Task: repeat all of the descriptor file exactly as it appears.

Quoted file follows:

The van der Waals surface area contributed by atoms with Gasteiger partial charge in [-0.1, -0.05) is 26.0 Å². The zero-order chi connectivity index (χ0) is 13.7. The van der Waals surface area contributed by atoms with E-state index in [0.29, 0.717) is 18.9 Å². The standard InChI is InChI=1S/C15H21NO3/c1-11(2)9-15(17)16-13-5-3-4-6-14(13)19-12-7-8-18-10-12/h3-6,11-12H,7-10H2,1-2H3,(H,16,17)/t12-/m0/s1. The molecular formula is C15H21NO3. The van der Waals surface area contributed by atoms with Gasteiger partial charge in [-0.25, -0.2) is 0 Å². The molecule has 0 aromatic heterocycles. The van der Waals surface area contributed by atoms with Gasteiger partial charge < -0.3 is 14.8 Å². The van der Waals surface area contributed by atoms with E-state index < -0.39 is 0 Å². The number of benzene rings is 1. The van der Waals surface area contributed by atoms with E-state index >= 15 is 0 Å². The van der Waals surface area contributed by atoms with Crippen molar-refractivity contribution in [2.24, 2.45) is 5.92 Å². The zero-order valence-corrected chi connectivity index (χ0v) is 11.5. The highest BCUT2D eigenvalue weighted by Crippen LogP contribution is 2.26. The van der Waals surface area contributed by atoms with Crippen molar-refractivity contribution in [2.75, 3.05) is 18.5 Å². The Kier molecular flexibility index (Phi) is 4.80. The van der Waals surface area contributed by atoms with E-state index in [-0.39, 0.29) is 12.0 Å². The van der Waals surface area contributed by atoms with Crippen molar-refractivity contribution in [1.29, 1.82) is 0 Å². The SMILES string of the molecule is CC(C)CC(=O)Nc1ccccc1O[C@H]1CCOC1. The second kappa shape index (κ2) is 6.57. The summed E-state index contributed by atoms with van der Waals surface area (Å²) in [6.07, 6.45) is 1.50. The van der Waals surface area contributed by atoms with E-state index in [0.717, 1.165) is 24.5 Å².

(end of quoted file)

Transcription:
The van der Waals surface area contributed by atoms with Gasteiger partial charge in [-0.1, -0.05) is 26.0 Å². The zero-order chi connectivity index (χ0) is 13.7. The van der Waals surface area contributed by atoms with E-state index in [0.29, 0.717) is 18.9 Å². The standard InChI is InChI=1S/C15H21NO3/c1-11(2)9-15(17)16-13-5-3-4-6-14(13)19-12-7-8-18-10-12/h3-6,11-12H,7-10H2,1-2H3,(H,16,17)/t12-/m0/s1. The molecular formula is C15H21NO3. The van der Waals surface area contributed by atoms with Gasteiger partial charge in [-0.25, -0.2) is 0 Å². The molecule has 0 aromatic heterocycles. The van der Waals surface area contributed by atoms with Gasteiger partial charge < -0.3 is 14.8 Å². The van der Waals surface area contributed by atoms with E-state index < -0.39 is 0 Å². The number of benzene rings is 1. The van der Waals surface area contributed by atoms with E-state index >= 15 is 0 Å². The van der Waals surface area contributed by atoms with Crippen molar-refractivity contribution in [2.24, 2.45) is 5.92 Å². The zero-order valence-corrected chi connectivity index (χ0v) is 11.5. The highest BCUT2D eigenvalue weighted by Crippen LogP contribution is 2.26. The van der Waals surface area contributed by atoms with Crippen molar-refractivity contribution in [2.75, 3.05) is 18.5 Å². The Kier molecular flexibility index (Phi) is 4.80. The van der Waals surface area contributed by atoms with E-state index in [-0.39, 0.29) is 12.0 Å². The van der Waals surface area contributed by atoms with Crippen molar-refractivity contribution in [1.29, 1.82) is 0 Å². The SMILES string of the molecule is CC(C)CC(=O)Nc1ccccc1O[C@H]1CCOC1. The second kappa shape index (κ2) is 6.57. The summed E-state index contributed by atoms with van der Waals surface area (Å²) in [6.07, 6.45) is 1.50. The van der Waals surface area contributed by atoms with E-state index in [0.717, 1.165) is 24.5 Å².